The 114th Congress that was elected in the recent midterm elections will be led by Republicans in both the House and the Senate. What will the impact of this result be on the Affordable Care Act in 2015 and beyond? Brookings experts offer their views.
Three areas in health to watch for
Kavita Patel, a physician and managing director of clinical transformation in the Engelberg Center for Health Care Reform, explains the three main areas to watch when it comes to Republican control of Congress: dismantling the Affordable Care Act; Medicaid expansion (“the continuing lack of expansion in certain states is actually much more problematic than the nation realizes,” Patel says); and new ideas for improving our health care system (a “smart GOP majority should concentrate on ways to improve our current system beyond the law”).
On coming attempts to repeal parts of or all of the ACA, Patel notes that one of the most compelling reasons the Senate may see to not repeal ACA entirely is “that a number of private sector companies are reaping the rewards of the ACA.” She expects “bipartisan issues such as the medical device tax and the independent payment advisory board (IPAB) to be more vulnerable, but insurance subsidies, the individual mandate, and Medicaid expansion will be much more difficult to amend.”
State action more important than federal
Senior Fellow Stuart Butler argues that with filibuster rules in the Senate and presidential veto power, “the notion that a full repeal bill could pass the Senate, let alone be signed into law, is unthinkable.” Instead, he says the Halbig v. Burwell case, which the Supreme Court will hear next year, could be “quite a body blow” to the ACA if it strikes down federal insurance subsidies in states with federal exchanges. Butler also points to actions at the state level that will be “far more important” to the future of the ACA, including private employer exchanges and Section 1332 of the law, which allows states, beginning in 2017, to ask for waivers from the law’s central features.
On the Halbig v. Burwell case
Senior Fellow Henry Aaron, the Bruce and Virginia MacLaury Chair, was a guest on WBUR’s On Point to discuss the Halbig case, which rests on a strict interpretation of the ACA’s text that only individuals using state-run exchanges are eligible for tax subsidies, but not those in states which chose the federal government to run their health exchange. He said:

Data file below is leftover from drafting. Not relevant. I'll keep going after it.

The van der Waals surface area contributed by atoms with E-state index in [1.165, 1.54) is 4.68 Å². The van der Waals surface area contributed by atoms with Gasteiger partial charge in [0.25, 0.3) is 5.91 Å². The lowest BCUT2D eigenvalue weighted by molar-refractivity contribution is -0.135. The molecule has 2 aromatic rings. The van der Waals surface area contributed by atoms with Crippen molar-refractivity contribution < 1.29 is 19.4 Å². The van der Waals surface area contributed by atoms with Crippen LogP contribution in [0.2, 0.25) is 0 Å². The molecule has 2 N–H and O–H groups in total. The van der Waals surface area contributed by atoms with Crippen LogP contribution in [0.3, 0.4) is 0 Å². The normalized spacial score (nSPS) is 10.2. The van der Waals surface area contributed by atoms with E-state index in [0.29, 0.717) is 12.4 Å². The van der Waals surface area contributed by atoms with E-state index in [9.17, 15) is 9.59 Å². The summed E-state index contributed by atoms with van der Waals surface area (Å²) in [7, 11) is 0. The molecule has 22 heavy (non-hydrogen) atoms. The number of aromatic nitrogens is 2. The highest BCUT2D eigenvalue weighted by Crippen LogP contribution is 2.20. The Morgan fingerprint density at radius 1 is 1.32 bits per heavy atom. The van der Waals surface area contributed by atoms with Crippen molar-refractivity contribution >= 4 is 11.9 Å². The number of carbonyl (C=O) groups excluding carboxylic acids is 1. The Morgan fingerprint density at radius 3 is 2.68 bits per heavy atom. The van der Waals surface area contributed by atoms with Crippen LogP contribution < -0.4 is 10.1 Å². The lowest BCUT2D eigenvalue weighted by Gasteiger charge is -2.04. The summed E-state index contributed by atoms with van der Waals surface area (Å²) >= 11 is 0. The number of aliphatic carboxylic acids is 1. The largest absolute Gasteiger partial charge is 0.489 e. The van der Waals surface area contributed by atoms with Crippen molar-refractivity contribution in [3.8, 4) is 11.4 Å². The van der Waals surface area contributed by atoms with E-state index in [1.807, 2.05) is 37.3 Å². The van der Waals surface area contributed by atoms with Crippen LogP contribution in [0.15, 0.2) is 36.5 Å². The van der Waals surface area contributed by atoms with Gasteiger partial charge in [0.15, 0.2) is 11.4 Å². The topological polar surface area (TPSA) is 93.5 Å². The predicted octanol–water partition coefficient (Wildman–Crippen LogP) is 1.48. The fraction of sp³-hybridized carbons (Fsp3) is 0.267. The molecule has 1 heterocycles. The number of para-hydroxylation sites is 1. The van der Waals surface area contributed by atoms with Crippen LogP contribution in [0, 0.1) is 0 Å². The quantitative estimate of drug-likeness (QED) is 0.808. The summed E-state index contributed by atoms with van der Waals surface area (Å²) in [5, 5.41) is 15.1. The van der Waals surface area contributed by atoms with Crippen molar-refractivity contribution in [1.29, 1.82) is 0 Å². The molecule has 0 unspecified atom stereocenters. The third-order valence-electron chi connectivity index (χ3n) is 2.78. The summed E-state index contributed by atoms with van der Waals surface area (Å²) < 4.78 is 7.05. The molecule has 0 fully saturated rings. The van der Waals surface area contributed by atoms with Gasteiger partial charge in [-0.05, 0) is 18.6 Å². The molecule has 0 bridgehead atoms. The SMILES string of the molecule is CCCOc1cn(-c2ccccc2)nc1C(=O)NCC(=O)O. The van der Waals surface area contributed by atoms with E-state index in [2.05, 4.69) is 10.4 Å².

One can and should in my view read the law in its totality. The law does refer to exchanges established by a state but then says that the Secretary [of Health and Human Services] has the authority to set up “such Exchanges.” If “such Exchanges” doesn’t mean the same thing, I don’t know what does, and a number of judges have reached that conclusion.
It’s really impossible to find anybody that thought that the federal exchange, back at the time the law was passed, … wasn’t going to be able to offer subsidies. And if anyone didn’t expect that a number of states would take the option of letting the feds do it they had to be living in a cave because the governors of Florida, of Texas, of Wisconsin, and of a number of other states were quite clear in their opposition to the law.
Listen (Aaron at 17:00):
(Aaron will also appear on C-SPAN’s Washington Journal this Friday morning, at 8:15 a.m., to discuss the matter.)
Medical device tax primer
Greg Daniel, managing director for evidence development and innovation with the Engelberg Center, offers a primer on the medical device tax—an object of bipartisan opposition and one feature of the ACA that presumed next Senate Majority Leader Mitch McConnell (R-KY) has said will be a top target for the next Congress. The tax was designed to raise revenue to offset the cost of providing health coverage to millions more Americans through ACA, but the medical device industry, with large concentrations in California, Massachusetts, New York, and Minnesota, “has led a full court press effort to repeal the tax.”
Arkansas’ Medicaid private option pilot
Keith Fontenot and Caitlin Brandt focus on Arkansas’ Medicaid private option pilot project, and explain how the state’s innovative program has led to improvements across a range of key indicators. However, with the election of a Republican governor (Asa Hutchinson) who has opposed the Affordable Care Act, the program will be vulnerable during future state budget negotiations. Fontenot and Brandt argue that, given the promising results thus far, “the program needs to continue to fully understand the results” and that other states should test the approach.